Corradini’s ‘Spargite flores’ introduced both triumphal and pensive moods, bringing out the cornetto’s line and flourish, with Blažíková finding both a celestial radiance and a unique ability to amplify the cornetto’s utterance. Michael Sponseller’s chamber organ brought greater gravity and weight to the ‘Dilectus meus’ and ‘Langue al vostro languir’ of the vaguely-documented composer, Sigismondo D’India. These are both emotionally rich pieces: the first slow and yearning, with dignity; the latter, finding a sharper anguish and torment. Both artists reveled in the variety of their dialogue, showing remarkable unanimity in the latter piece where they often duplicate each other’s notes. Tarquino Merula’s ‘Nigra sum’ revealed all the pristine pacing and paragraphing that the singer is capable of, enticingly balanced with the cornetto, and absolutely beautiful overall. The same could be said of Carissimi’s wondrous ‘Summi regis puerpera’, with Blažíková perhaps finding even a finer, more subtle lyrical line, truly displaying her voice as an ‘instrument’.
The modern ‘Nigra sum’ by Calliope Tsoupaki, just composed last year, was quite remarkable, bringing out the sparse, searching tones of both voices, and sometimes exploiting very high sustained notes. With the voice and the cornetto often alternating in an obbligato role, the work creates a great feeling of suspended stillness. It reaches the primeval at some points, cultivates a haunting tonal unease at others, yet it ends with the affirmation of an anthem. I cannot visualize a more deeply felt performance.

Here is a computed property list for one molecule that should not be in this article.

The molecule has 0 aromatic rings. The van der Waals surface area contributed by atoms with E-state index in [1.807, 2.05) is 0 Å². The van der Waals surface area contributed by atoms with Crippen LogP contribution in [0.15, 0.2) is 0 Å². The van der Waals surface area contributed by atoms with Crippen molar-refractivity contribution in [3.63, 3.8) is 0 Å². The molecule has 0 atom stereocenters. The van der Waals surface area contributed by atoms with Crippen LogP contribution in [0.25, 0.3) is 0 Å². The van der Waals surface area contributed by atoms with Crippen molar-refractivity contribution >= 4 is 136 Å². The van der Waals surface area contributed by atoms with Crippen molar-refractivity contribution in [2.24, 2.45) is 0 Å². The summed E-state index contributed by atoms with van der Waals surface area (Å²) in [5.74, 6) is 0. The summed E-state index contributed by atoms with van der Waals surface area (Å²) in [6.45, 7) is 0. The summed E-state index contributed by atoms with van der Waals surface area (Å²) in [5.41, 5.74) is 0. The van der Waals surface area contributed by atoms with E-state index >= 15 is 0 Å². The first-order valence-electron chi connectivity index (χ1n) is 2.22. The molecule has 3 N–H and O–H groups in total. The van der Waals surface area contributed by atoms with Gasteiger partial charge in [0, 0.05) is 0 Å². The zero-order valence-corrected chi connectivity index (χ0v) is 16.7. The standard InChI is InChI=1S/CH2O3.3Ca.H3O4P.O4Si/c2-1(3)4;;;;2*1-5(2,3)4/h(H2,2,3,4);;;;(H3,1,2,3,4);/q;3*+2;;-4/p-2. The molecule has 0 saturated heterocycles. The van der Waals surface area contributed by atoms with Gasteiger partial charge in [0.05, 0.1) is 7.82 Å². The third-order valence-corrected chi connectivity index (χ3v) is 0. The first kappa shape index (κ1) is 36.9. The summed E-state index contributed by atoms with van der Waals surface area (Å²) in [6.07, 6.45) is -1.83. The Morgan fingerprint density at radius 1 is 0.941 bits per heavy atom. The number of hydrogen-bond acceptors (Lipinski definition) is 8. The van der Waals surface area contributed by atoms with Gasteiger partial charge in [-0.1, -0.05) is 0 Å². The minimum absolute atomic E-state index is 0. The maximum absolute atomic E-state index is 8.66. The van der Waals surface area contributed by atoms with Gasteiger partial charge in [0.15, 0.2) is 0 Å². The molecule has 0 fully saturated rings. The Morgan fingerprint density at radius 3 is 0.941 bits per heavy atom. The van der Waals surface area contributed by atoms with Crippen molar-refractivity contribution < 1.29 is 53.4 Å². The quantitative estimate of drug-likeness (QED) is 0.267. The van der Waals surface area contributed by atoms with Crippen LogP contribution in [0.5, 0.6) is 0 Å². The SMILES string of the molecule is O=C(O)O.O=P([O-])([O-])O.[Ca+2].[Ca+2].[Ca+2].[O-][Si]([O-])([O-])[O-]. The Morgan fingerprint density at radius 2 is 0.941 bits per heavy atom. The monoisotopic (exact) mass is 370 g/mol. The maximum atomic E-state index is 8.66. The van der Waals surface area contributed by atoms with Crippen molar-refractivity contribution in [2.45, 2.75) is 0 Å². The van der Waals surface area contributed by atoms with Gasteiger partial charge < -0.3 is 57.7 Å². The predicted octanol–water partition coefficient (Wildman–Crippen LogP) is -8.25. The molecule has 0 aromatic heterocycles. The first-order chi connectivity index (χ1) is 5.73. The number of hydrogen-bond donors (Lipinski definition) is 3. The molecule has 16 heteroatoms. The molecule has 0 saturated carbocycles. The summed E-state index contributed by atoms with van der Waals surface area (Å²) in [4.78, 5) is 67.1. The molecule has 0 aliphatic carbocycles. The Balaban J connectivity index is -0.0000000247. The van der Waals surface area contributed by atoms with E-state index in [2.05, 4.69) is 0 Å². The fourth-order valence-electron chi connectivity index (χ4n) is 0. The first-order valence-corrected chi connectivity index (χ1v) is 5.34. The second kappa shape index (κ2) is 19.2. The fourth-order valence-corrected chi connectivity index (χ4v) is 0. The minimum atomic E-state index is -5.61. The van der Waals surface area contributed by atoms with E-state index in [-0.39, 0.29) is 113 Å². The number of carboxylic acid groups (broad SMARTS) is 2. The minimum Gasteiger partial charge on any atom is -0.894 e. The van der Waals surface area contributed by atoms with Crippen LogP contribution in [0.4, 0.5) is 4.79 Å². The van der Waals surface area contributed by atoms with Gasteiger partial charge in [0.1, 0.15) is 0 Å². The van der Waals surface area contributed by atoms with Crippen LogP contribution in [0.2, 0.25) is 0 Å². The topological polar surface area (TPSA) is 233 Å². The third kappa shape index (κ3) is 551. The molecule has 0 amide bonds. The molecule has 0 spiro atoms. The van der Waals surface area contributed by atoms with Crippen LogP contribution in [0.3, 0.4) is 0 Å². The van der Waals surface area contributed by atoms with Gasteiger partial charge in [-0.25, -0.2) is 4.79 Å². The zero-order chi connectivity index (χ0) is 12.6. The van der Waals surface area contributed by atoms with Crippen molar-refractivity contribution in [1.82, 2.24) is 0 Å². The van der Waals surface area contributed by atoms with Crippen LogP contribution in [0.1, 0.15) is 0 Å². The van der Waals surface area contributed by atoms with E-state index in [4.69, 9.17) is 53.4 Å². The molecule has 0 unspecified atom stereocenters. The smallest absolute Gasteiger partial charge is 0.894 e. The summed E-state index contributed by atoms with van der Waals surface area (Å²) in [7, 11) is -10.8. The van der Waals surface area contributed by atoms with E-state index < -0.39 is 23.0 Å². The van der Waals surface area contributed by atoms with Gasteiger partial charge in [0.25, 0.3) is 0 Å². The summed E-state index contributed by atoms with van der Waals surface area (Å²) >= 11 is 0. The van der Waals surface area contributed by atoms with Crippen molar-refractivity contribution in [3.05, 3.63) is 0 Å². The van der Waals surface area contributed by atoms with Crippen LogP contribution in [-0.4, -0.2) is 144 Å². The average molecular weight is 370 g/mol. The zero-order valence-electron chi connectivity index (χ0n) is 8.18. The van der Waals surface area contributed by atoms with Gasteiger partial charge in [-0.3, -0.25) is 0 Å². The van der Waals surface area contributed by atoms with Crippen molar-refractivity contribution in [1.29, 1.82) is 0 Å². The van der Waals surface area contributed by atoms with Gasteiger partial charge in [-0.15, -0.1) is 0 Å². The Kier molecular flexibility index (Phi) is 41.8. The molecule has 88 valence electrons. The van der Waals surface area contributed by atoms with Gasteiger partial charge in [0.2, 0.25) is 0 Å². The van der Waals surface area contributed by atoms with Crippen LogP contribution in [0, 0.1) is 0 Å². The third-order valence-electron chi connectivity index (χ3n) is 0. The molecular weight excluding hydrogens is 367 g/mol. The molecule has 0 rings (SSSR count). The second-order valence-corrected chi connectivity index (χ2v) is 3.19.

The concert closed with the three arias from Bassani’s La Morte Delusa, coupled with three arias from Allesandro Scarlatti’s Emerino. Both provided yet further examples of the bliss in Blažíková and Dickey’s partnership. While the quality of these arias is uneven, one thing that struck me forcibly was just how natural Blažíková’s singing is. She has a wonderful control of dynamics, and can cut sharply in crescendos, but she never appears ‘practiced’ in her responses to technical challenges. Her execution seems to flow directly from the underlying narrative of the text, and time and time again I thought just how ‘conversational’ the line of her singing was.
There were a number of refreshing instrumental pieces interspersed throughout the concert, showing off a nice variety in the primary soloists. Biagio Marino’s Sonata secunda a doi violini featured Monica Huggett and Tekla Cunningham on violins playing off Stephen Stubbs’ theorbo. This work starts from a somewhat melancholic and distilled fabric but eventually reveals a strong passion underneath: Huggett added considerable rhapsodic thrust and an improvisatory dimension. Giovanni Batista Fontana’s Sonata 11 a 2 found Huggett’s violin ‘at war’ with the cornetto, but how they actually complemented each other so delightfully in their question and answer. Huggett and Cunningham joined viol Joanna Blendulf in Bassani’s Sonata prima a 5, a most likeable work with great variety. It moved from strong energy and cut and thrust at the opening to considerable romantic feeling in the slow movement, topped off by touching interplay between the soloists at the end.
© Geoffrey Newman 2016